Fiscal sustainability in the light of aging trend : finding the patterns among aged OECD countries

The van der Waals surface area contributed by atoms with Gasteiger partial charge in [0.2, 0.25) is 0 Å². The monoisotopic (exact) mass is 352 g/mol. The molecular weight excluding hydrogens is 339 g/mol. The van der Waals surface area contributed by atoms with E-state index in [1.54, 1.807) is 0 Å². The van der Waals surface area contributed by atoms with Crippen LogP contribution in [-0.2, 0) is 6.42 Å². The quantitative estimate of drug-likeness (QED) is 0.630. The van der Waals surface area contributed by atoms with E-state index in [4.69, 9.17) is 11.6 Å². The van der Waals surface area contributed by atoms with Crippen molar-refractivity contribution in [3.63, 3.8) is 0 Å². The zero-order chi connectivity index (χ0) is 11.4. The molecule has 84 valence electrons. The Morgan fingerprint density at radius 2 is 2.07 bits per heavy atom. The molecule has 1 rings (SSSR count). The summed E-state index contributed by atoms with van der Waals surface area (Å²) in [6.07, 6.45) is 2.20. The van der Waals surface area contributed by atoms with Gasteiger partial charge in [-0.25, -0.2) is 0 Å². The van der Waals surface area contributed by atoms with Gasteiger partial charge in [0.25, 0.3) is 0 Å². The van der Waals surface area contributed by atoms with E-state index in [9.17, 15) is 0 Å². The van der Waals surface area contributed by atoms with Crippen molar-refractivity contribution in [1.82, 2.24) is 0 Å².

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This study is an investigation into the fiscal sustainability of countries in the light of the aging trend and finds that it runs downhill in the countries that are classified as high-level age and have experienced the trend of high-speed aging. This conclusion, and the others that follow, come from the empirical results of the 18 OECD countries, using the annual financial data from 1971 [about] 2005. First, this study finds that the reaction of the primary surplus against increasing the debt - GDP ratio, as the indicator of the fiscal sustainability, is negative or changing from positive to negative in seven countries. Included in this group is Japan, the highest age and aging speed country in the world. Second, it identifies the distinctive properties within groups that are classified by both the age level and the aging speed. In particular, high-age level countries with the high-speed aging trend show signs of financial difficulty with rapidly increasing debt-GDP ratios, whereas the relatively low-age level countries with slow-speed aging trend exhibit fiscal sustainability with decreasing debt-GDP ratios. Third, it concludes that the U.S. has a chance to prepare for future fiscal difficulty, whereas Korea has a high probability that it will suffer from fiscal sustainability problems over the next two decades or more. The debt-GDP ratios for the main OECD countries are expected to double when compared to 2005 levels.
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